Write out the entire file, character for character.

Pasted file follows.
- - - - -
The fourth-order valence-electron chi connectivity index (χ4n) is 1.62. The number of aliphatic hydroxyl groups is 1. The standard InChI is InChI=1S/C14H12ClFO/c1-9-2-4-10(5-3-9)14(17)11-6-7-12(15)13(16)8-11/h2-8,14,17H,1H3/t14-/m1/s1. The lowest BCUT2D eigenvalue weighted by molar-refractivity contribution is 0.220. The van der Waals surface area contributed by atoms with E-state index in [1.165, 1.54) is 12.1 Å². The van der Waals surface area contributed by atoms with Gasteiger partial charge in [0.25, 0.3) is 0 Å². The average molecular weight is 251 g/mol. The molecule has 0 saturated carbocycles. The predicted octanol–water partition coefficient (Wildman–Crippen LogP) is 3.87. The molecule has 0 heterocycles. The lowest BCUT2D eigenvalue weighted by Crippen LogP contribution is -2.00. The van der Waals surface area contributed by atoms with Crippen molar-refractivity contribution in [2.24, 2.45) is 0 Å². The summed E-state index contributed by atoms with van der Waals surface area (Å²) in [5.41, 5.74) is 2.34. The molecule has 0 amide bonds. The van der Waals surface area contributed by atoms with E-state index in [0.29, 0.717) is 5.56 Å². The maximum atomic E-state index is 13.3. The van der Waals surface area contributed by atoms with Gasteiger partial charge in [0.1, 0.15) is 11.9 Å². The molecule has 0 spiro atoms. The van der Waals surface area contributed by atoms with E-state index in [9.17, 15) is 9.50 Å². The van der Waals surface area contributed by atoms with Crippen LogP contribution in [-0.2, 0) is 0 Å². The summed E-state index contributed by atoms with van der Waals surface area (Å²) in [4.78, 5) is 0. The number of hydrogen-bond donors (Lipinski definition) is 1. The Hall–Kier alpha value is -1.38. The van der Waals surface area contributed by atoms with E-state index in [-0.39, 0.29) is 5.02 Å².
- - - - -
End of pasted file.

The fourth-order valence-electron chi connectivity index (χ4n) is 1.62. The number of aliphatic hydroxyl groups is 1. The standard InChI is InChI=1S/C14H12ClFO/c1-9-2-4-10(5-3-9)14(17)11-6-7-12(15)13(16)8-11/h2-8,14,17H,1H3/t14-/m1/s1. The lowest BCUT2D eigenvalue weighted by molar-refractivity contribution is 0.220. The van der Waals surface area contributed by atoms with E-state index in [1.165, 1.54) is 12.1 Å². The van der Waals surface area contributed by atoms with Gasteiger partial charge in [0.25, 0.3) is 0 Å². The average molecular weight is 251 g/mol. The molecule has 0 saturated carbocycles. The predicted octanol–water partition coefficient (Wildman–Crippen LogP) is 3.87. The molecule has 0 heterocycles. The lowest BCUT2D eigenvalue weighted by Crippen LogP contribution is -2.00. The van der Waals surface area contributed by atoms with Crippen molar-refractivity contribution in [2.24, 2.45) is 0 Å². The summed E-state index contributed by atoms with van der Waals surface area (Å²) in [5.41, 5.74) is 2.34. The molecule has 0 amide bonds. The van der Waals surface area contributed by atoms with E-state index in [0.29, 0.717) is 5.56 Å². The maximum atomic E-state index is 13.3. The van der Waals surface area contributed by atoms with Gasteiger partial charge in [0.1, 0.15) is 11.9 Å². The molecule has 0 spiro atoms. The van der Waals surface area contributed by atoms with E-state index in [9.17, 15) is 9.50 Å². The van der Waals surface area contributed by atoms with Crippen LogP contribution in [-0.2, 0) is 0 Å². The summed E-state index contributed by atoms with van der Waals surface area (Å²) in [4.78, 5) is 0. The number of hydrogen-bond donors (Lipinski definition) is 1. The Hall–Kier alpha value is -1.38. The van der Waals surface area contributed by atoms with E-state index in [-0.39, 0.29) is 5.02 Å².